Downpour brings in flood of followers for amateur weatherman
Lee Schofield installed his first weather station five years ago in the Highlands.
Reporting by Iain Ramage
The downpour that brought chaos to parts of the Highlands midweek also brought a flood of new followers for a local amateur weatherman.
Lee Schofield won plaudits for a particularly accurate forecast - and was ready with his phone camera shortly before the peak of the drama.
His full-time job is a motor trade data analyst. But it is sky-watching that drives him.
His passion was initially fuelled by an infamous storm.
The independent forecaster said: "Back in 1987, we had the great storm - 'The Hurricane' as it was dubbed back then, 'the Michael Fish one'.
"That was what got me interested in weather. I was 13 at the time and my father was working down in London, I was living in Lancashire.
"We had seen the news. The big storm had hit and we couldn't get hold of him because there were no mobile phones then.
"I was by watching the forecasts and the information unfolding regarding this big storm which really triggered an interest and from then on the interest grew, really."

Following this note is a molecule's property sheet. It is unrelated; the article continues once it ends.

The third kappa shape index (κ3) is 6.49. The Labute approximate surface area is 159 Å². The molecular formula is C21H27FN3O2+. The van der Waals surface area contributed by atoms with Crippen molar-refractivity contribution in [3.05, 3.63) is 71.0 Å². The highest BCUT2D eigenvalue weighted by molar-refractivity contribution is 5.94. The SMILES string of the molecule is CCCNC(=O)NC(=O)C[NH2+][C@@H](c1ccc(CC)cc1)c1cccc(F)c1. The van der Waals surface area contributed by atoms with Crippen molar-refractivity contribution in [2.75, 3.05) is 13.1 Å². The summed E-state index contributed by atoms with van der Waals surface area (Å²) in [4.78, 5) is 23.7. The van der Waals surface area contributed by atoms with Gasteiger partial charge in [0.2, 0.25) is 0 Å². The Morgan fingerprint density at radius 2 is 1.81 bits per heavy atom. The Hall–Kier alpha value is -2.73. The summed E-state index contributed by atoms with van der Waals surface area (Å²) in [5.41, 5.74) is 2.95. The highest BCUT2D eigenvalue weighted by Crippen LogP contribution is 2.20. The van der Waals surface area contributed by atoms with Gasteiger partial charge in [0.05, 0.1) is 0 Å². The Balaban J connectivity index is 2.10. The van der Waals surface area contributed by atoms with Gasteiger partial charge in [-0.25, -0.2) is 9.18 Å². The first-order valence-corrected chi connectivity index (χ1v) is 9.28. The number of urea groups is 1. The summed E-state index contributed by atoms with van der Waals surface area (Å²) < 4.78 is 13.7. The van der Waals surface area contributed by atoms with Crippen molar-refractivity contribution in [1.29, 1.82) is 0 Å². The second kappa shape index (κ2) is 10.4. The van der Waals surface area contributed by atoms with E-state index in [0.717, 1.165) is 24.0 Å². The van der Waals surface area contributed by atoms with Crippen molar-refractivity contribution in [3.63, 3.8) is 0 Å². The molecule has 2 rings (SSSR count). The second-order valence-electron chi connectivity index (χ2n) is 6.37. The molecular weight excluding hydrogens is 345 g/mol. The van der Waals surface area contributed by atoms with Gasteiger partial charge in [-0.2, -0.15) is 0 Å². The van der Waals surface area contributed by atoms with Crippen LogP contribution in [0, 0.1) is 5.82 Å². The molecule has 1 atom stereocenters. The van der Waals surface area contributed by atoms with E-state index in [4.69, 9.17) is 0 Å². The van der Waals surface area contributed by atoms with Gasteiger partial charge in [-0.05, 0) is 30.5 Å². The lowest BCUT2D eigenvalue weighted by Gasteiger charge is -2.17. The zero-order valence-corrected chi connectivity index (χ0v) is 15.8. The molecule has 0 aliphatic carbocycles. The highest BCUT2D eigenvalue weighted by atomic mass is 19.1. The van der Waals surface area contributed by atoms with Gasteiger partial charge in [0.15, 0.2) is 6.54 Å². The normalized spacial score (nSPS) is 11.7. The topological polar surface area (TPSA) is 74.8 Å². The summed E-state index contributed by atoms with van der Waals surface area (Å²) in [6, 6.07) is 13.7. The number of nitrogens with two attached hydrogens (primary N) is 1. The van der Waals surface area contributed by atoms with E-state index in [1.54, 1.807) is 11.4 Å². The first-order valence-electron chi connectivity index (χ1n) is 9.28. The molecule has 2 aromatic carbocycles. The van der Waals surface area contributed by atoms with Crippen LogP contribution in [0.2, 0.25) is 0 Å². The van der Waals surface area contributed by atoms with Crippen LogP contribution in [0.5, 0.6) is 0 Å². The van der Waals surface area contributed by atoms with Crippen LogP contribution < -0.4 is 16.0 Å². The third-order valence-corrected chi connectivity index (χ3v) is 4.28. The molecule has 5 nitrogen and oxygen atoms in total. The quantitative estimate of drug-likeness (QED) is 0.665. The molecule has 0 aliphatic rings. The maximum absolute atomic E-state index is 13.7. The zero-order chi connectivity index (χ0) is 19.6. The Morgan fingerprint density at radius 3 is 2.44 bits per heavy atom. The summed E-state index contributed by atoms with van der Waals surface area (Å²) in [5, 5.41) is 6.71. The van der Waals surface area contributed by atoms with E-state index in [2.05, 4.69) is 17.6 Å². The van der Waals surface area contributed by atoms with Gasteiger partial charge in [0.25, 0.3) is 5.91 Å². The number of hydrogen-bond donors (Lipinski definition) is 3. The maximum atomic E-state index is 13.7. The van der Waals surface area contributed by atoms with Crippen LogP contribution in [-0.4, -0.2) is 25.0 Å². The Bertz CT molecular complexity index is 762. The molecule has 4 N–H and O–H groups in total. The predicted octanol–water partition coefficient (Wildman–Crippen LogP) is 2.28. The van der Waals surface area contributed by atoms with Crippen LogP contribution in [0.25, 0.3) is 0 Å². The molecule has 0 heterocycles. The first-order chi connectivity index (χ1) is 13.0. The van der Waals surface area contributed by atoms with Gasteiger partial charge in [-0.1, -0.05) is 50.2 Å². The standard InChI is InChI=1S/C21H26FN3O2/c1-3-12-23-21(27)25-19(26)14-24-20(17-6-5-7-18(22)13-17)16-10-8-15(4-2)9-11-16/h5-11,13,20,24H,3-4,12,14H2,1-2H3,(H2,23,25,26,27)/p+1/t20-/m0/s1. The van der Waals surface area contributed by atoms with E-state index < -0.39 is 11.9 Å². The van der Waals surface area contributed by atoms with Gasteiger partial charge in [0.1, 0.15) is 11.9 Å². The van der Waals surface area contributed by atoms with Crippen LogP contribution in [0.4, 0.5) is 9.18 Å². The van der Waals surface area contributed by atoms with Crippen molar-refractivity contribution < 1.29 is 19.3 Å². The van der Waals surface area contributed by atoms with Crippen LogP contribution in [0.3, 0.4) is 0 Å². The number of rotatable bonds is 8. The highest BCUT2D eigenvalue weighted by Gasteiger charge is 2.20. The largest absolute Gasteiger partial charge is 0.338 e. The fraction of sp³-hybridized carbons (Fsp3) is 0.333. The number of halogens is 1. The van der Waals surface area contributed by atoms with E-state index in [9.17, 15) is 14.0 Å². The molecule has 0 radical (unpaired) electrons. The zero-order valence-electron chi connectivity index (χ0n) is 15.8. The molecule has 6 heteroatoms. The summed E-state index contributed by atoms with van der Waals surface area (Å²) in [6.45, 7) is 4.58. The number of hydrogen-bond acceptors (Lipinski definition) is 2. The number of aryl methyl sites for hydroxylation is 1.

Mr Schofield installed his first weather station after moving to Carrbridge five years ago - and things have snowballed.
"I wanted a weather station at home anyway just for my interest and it was through that really," he said.
"I set the weather web page up and started putting the forecasts on.
"About 100 people followed the page at that time, mainly people from the local area. That got bigger and bigger and bigger.
"People tell friends and suddenly it's 102,000 people following it now, five years later. It's gone from one weather station in Carrbridge to almost 40 of my own weather stations."
'It's a real mixture of people - local farmers who want to know can they do the silage, gardeners asking 'can I plant my bedding plants yet?'Lee Schofield
Twenty other local forecasters have joined the network which now has a global and local audience.
Mr Schofield said: "It's a real mixture of people - local farmers who want to know can they do the silage, gardeners asking 'can I plant my bedding plants yet?'
"People asking: 'can I have a barbecue next week? Can I hang my washing out this morning?'
"It's just a real mixture of people."
As he proved on Wednesday, a close eye on the local climate helps.
He said: "I woke up in the morning and checked the information from the weather stations and spied that Slochd had recorded 60 millimetres of rain overnight and straight away figured that's going to be an event.
"I drove up to Tomatin, filmed the Findhorn river rising quickly and came back to Carrbridge.
"The river rose so quickly in two hours that I was lucky to capture it happening on video."
More than 1000 newcomers this week are now following his online forecasts.